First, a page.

with Joan Of Arc and Hurry
From the Promoter
tickets also available at Vertigo Records and both Compact Music locations
lineup, date, venue, times and ticket price subject to change without notice.
It is no mistake that mewithoutYou have become one of today’s most fascinating experimental rock acts. The last 15 years have borne witness to the Philadelphia five-piece exercising stylistic evolutions and aerial dynamics with humbling dexterity and untamed ambition. At their roots may be a theatrical progressive punk/post-hardcore band, but they’ve never been content to remain comfortably within a familiar genre. Their continuous multi-directional movements have left them increasingly difficult to classify, the growth of their branches impossible to predict. The group’s sixth full-length album, Pale Horses, is the best evidence to date of their eclectic agility.
The one constant in mewithoutYou’s storied career has been lead singer Aaron Weiss’ ability to sketch ornate, thought-provoking narratives. Seamlessly weaving his signature holler amidst whispered storytelling and stream-of-consciousness outpourings, his latest offerings vacillate between the emotionally wracked, vibrantly symbolic, and ambiguously metaphysical. His meandering, technicolor vision of a world apocalyptic—populated with werewolves and vulturemen, shape-shifters and apparitions, android whales and an Idaho bride—combines the fantastic opulence of the group’s recent albums with the vulnerable personal confessions of their earliest work.
Longtime band-mates Mike Weiss, Rickie Mazzotta and Greg Jehanian continue to craft dramatic, nightmare soundscapes which lavishly complement their singer’s ecstatic hallucinations. The addition of Brandon Beaver (of Buried Beds, the Silver Ages) allows the group as a 5-piece to revisit its earlier intricate, layered fretwork, while adding new depths of vocal harmonies and ever-peculiar arrangements. Musically, the group hearkens boldly to the raw intensity of 2004’s Catch for Us the Foxes, while building on the rich imagery of 2006’s Brother, Sister. Epic in scope, Pale Horses is mewithoutYou at their best, breathing fresh life into the end times, gloriously terrifying and hauntingly iconic.
Their latest album also marks a new beginning for the band, as it’s their first to be released on Run for Cover Records. Teaming with the rising Boston independent label was the outgrowth of their partnership with Will Yip, whose masterful production transforms the band’s transcendental musings into a widescreen experience. Drums and bass lines quake with the faults of the earth, as an army of guitars and multi-instrumental nuances ring in the paranoia, mass hysteria and peaceful exaltation. The result is a stunning collage—fitfully disturbing, steadily bizarre, uniquely celebratory—undoubtedly the grandest musical adventure yet conceived within mewithoutYou’s expanding tapestry.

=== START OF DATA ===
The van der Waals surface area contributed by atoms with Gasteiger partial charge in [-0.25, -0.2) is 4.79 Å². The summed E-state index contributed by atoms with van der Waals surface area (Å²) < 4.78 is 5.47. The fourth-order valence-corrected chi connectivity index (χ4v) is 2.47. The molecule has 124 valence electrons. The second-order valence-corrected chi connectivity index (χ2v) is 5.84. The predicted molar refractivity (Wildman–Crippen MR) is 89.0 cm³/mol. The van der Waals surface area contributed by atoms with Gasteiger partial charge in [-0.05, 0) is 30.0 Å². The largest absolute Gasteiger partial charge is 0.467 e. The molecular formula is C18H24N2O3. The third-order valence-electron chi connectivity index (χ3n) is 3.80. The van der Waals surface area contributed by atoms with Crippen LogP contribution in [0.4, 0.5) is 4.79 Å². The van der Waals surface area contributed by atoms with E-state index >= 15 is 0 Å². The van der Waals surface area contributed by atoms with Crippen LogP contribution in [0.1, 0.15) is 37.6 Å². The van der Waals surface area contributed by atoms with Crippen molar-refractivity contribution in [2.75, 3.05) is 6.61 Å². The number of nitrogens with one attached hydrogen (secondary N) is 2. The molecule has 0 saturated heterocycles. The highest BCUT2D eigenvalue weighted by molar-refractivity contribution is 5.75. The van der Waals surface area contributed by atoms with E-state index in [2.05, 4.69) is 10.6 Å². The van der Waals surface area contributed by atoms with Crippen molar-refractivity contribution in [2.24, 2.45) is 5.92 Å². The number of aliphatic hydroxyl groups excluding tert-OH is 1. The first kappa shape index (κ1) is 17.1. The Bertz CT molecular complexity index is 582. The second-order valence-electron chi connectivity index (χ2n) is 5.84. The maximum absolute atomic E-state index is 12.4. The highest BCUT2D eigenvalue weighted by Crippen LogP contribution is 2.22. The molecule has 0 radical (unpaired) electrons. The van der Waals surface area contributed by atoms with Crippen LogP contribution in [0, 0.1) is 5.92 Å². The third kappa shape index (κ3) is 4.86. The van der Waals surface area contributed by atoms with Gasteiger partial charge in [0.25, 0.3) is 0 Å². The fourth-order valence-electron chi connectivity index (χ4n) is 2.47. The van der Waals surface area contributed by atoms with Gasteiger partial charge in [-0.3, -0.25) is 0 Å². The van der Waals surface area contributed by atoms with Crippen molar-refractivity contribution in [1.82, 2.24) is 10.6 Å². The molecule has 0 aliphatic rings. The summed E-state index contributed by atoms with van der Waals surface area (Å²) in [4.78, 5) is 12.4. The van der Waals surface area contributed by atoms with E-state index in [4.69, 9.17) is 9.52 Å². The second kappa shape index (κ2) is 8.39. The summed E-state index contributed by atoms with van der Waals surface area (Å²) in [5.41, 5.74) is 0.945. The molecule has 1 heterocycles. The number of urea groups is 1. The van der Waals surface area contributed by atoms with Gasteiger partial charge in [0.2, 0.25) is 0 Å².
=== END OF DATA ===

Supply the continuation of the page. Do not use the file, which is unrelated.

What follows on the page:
JOAN OF ARC
Joan of Arc began in 1996 with the clear goal of “creating music for no audience.” And by this we meant that we were constant and voracious consumers and keen observers of many scenes contemporary at the time: hardcore, punk, post-punk, post-rock, riot girl, emo, math rock, no wave, noise, experimental, drone, free jazz, kraut rock, dub, glitch, drum and bass, psych, folk, and twee. All of these scenes had their own codes of membership and conformity. We set out knowing that our failure to be embraced by any prefab audience would be the proof of the singularity of our expression.
Elements of all these genres were mangled together on our first record. And though we have changed forms and approaches many times since then, collage, juxtaposition, and fusion have remained our consistent guiding principles in structure, production, and style. And recalling that initial mission statement we know we are a success: we have travelled the world many times over and still manage to frustrate expectations. And still no one anywhere would dare claim to like us to appear cool.
Most bands break up when they realize that being a band isn’t likely to make them rich and the industry expectations are most often demeaning and exhausting. Of course the standard practices of the music business are meant to squelch ongoing collaborative creativity in favor of quick profit. That’s simple business: maximize returns on minimal efforts. But we are not a business first and foremost. Impracticality and counter-intuitiveness remain as vital to our ongoing survival as practicality and intuition.
As we have grown as people and as a band we have necessarily shifted from squeezing our real lives in around band activity to integrating the band into our lives. This has meant adopting a more open collective style membership in favor of the common clear cut mentality of standard gang membership. And doing so has deepened the trust between us, the subtlety and nuance of our expression and the expansiveness of our collective imagination. We remain dedicated to the struggle for utopia by design and in practice.